Fatal Yersinia enterocolitica biotype 4 serovar O:3 sepsis after red blood cell transfusion
Article first published online: 11 APR 2005
Volume 45, Issue 5, pages 814–818, May 2005
How to Cite
Leclercq, A., Martin, L., Vergnes, M. L., Ounnoughene, N., Laran, J.-F., Giraud, P. and Carniel, E. (2005), Fatal Yersinia enterocolitica biotype 4 serovar O:3 sepsis after red blood cell transfusion. Transfusion, 45: 814–818. doi: 10.1111/j.1537-2995.2005.04363.x
- Issue published online: 11 APR 2005
- Article first published online: 11 APR 2005
- Received for publication September 10, 2004; revision received November 3, 2004, and accepted November 9, 2004.
BACKGROUND: Although posttransfusion bacterial sepsis is rare, this complication is associated with a high mortality rate.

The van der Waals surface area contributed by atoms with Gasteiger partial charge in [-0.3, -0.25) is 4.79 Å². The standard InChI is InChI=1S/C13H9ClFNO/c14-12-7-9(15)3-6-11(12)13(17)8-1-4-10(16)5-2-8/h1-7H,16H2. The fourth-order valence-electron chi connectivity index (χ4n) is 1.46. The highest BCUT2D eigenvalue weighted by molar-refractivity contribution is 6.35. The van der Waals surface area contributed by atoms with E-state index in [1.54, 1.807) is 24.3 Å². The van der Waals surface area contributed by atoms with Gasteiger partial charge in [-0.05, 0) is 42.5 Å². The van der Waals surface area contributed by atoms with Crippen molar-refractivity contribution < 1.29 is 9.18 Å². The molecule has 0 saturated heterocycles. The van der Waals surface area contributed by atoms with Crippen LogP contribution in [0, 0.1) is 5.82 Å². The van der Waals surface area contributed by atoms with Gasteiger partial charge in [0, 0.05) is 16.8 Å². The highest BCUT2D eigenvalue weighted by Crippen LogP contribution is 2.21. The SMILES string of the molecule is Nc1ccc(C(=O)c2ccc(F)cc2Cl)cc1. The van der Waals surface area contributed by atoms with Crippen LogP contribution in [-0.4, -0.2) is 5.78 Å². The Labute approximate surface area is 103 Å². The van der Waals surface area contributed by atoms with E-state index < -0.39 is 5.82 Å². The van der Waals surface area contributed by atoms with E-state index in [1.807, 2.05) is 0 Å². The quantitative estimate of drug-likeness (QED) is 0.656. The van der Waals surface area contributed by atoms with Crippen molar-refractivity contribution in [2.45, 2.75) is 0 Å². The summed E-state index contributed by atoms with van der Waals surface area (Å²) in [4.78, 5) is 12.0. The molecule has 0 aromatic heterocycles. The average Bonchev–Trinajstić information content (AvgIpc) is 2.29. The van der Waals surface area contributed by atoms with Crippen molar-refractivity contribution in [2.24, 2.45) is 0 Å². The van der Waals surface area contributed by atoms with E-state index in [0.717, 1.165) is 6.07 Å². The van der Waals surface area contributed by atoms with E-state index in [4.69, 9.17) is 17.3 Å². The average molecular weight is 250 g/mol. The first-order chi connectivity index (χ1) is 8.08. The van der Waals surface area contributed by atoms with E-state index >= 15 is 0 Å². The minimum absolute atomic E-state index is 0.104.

CASE REPORT: A fatal case of septic shock was observed in a 71-year-old patient following transfusion of contaminated red blood cells (RBCs) for refractory anemia. Yersinia enterocolitica was isolated from the patient's blood sample and the transfused RBCs. Both strains were of bioserotype 4/O:3 and had the same NotI pulsotype. High titers of antibodies against Y. enterocolitica were detected in the donor's plasma sample 1 month after blood donation. The donor reported abdominal discomfort 3.5 months before blood collection but had no clinical signs of intestinal infection at the time of donation.
CONCLUSION:Y. enterocolitica has been identified with increased frequency as a causative agent of posttransfusion septic shock. This nationwide investigation of these cases led to an estimated incidence of one case per 6.5 million RBC units distributed in France. Although rare, this often fatal complication remains nonpreventable worldwide owing to the lack of practical means for screening RBCs before transfusion.